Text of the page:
The Patriots played the coldest game in team history in January of that season. It was 4 degrees at kickoff when the Patriots eliminated the Titans from the playoffs, 17-14. A week later, they sent the Colts and their explosive offense packing in the first AFC Championship Game in the new venue.

The Patriots championship era was in its infancy and we were all along for the oh-so-memorable ride.

The team kicked off the 2004 season in the Thursday night home opening spot typically reserved for the defending Super Bowl champions. So, banner No. 2 was unveiled before another rematch of the previous season’s AFC Championship Game – this one against the rival Colts. The Patriots held a 27-24 lead as Indy drove into position to tie the game. A 12-yard Willie McGinest sack made the game-tying field goal try a bit more challenging.

Bill Belichick called a timeout to ice Colts kicker Mike Vanderjagt, who proceeded to glare at the Patriots sideline and rub his fingers together as if to say, “I’m money.” He then missed outside the right upright by at least 10 yards. It was satisfying and memorable.

The 2004 season brought us a record-winning streak – the record-breaking 19th win in a row came in October over Miami and eventually reached 21 straight. The Gillette Stadium portion of the 2004 championship season ended with a memorable 20-3 Divisional Playoff win over those annoying Colts.

The two-time defending champions went 10-6 in 2005, but the top-of-mind play from that season at Gillette came in a 28-3 playoff win over Jacksonville. Brady tossed a short pass to tight end Ben Watson on third-and-13 late in the third quarter. Watson broke a bunch of what looked to be sure tackles and raced away from the Jags defense for a 63-yard touchdown. A week later, Watson chased down Champ Bailey in a memorable non-Gillette play in a playoff loss at Denver. Kudos to Watson for his efforts.

Trying to be selective so not to pen something as long as the Dead Sea Scrolls is challenging, so I’ll jump around a bit more. The 21-12 AFC Championship Game win over the Chargers has to be included on a list of memories since it staked the Patriots to an 18-0 record. There is nothing about the win that jumps out and we all know how the season ended, but 18-0 had never been accomplished and warrants a mention here.

The 2009 opener vs. Buffalo also deserves a mention. It was Brady’s first game back after missing the entire 2008 season with a torn ACL suffered in the season opener vs. Kansas City (yes, at Gillette, but a moment I try to forget). The Patriots scored a touchdown with 2:06 left in the game, but still trailed, 24-19. New England elected to kick it deep. All returner Leodis McKelvin had to do was take a knee and the game would be all but over. Instead, he raced out of the end zone and was hit by Pierre Woods, who forced a fumble that Stephen Gostkowski recovered. Three plays later, Brady to Watson gave the Patriots a spectacular 25-24 win.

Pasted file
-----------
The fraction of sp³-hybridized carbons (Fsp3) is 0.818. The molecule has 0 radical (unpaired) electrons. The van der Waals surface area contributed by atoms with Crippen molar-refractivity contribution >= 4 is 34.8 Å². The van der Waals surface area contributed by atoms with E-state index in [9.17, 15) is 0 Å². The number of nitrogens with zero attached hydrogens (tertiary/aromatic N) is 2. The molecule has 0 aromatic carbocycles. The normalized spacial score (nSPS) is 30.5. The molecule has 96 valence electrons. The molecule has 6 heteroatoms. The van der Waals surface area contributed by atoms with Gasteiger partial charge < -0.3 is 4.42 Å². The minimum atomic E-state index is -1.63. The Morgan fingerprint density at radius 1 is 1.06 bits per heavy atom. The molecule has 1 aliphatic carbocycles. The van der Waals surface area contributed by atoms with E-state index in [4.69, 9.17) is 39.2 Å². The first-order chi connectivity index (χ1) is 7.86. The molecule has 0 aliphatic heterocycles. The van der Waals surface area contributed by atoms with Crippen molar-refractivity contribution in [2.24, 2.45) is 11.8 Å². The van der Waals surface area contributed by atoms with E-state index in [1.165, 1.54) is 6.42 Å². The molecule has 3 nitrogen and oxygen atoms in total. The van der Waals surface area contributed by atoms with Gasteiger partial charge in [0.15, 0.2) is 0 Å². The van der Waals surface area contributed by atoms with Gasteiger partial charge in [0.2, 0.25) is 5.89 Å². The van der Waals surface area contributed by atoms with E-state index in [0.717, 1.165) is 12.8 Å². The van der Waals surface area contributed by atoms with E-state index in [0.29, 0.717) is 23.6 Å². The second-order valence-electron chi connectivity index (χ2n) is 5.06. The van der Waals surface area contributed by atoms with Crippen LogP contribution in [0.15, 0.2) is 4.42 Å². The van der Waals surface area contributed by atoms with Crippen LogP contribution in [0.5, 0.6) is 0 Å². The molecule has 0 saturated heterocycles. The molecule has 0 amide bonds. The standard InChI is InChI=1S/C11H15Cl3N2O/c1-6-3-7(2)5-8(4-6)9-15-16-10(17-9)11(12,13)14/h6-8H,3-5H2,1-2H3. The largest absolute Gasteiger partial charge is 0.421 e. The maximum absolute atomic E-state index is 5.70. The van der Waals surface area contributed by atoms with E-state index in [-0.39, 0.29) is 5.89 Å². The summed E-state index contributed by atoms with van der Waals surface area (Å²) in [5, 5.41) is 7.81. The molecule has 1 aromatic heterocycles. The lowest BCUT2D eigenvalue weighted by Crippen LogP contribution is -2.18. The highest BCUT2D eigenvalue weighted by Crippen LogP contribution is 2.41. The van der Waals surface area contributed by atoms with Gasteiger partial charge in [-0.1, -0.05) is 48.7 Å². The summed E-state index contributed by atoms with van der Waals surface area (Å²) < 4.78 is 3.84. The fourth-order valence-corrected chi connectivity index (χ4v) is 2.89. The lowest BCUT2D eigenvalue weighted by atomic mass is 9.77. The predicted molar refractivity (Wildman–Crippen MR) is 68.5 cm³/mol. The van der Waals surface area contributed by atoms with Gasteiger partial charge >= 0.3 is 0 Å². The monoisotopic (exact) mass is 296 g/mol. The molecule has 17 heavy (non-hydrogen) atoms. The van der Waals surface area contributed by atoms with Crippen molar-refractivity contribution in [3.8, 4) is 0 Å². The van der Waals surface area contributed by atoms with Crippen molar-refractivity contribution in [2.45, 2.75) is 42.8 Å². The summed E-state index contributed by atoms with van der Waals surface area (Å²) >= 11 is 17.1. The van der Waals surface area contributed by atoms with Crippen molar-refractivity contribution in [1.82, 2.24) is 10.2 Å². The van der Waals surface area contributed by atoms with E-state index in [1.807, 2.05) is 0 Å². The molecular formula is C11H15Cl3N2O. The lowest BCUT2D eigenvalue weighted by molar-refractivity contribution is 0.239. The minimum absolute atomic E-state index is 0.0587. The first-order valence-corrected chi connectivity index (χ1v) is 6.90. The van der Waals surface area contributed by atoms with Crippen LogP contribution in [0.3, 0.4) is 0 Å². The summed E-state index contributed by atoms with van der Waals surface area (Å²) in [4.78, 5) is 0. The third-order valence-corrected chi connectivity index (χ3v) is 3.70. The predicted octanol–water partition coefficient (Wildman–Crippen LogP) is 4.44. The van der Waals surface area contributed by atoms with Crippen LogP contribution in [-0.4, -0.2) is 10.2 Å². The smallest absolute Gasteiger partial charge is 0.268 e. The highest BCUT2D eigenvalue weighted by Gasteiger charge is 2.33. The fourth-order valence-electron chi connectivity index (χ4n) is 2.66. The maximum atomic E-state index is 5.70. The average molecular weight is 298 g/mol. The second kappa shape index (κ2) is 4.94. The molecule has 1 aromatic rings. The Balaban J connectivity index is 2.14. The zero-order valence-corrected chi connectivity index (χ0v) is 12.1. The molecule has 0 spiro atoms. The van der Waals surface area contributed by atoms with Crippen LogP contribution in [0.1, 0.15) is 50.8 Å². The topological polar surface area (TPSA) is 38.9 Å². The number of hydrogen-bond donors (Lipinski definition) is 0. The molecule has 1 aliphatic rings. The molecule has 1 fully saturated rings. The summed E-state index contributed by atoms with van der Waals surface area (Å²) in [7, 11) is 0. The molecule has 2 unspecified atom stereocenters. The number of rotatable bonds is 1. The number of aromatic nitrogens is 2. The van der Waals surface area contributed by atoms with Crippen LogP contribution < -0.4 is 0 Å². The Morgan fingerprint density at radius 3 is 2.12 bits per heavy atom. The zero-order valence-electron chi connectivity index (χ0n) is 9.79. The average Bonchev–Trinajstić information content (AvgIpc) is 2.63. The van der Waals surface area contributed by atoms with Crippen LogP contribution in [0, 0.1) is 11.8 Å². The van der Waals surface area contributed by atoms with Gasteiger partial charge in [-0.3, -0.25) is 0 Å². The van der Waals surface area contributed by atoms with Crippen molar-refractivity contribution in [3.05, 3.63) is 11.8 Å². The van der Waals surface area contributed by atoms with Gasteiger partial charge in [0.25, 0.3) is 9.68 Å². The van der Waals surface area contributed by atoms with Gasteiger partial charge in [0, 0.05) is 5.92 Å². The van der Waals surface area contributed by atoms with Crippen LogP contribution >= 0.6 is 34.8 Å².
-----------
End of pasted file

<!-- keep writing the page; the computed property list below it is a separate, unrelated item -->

The Patriots largest margin of victory in history came in 2009 as well. During a rare October snowstorm, Brady threw five first half touchdown passes in a 59-0 win over the Titans while wearing the red throwback uniforms as part of the American Football League’s 50th Anniversary season.

The 2011 AFC Championship Game win over Baltimore is on my list as well. New England was clinging to a 23-20 lead over a Ravens team that never seemed intimidated coming into Gillette in January. Pats cornerback Sterling Moore broke up a potential game-winning touchdown pass with 27 seconds left. Baltimore called on kicker Billy Cundiff to try to tie the game with a 32-yard field goal. But his kick hooked so badly, it missed the netting behind the goal posts and sent the Patriots to Super Bowl XLVI. In a season dedicated to late Patriots matriarch Myra Kraft, we all wanted to believe that she pushed the kick wide.

The 2013 season could be dubbed the Year of the Comeback for the Pats at Gillette Stadium. It started with an October comeback win over the Saints. New England trailed, 27-23, when it took over on its own 30-yard line with 1:13 remaining. The drive ended with Brady connecting with wide receiver Kenbrell Thompkins in the back left corner of the end zone with five seconds left for a dramatic 30-27 win.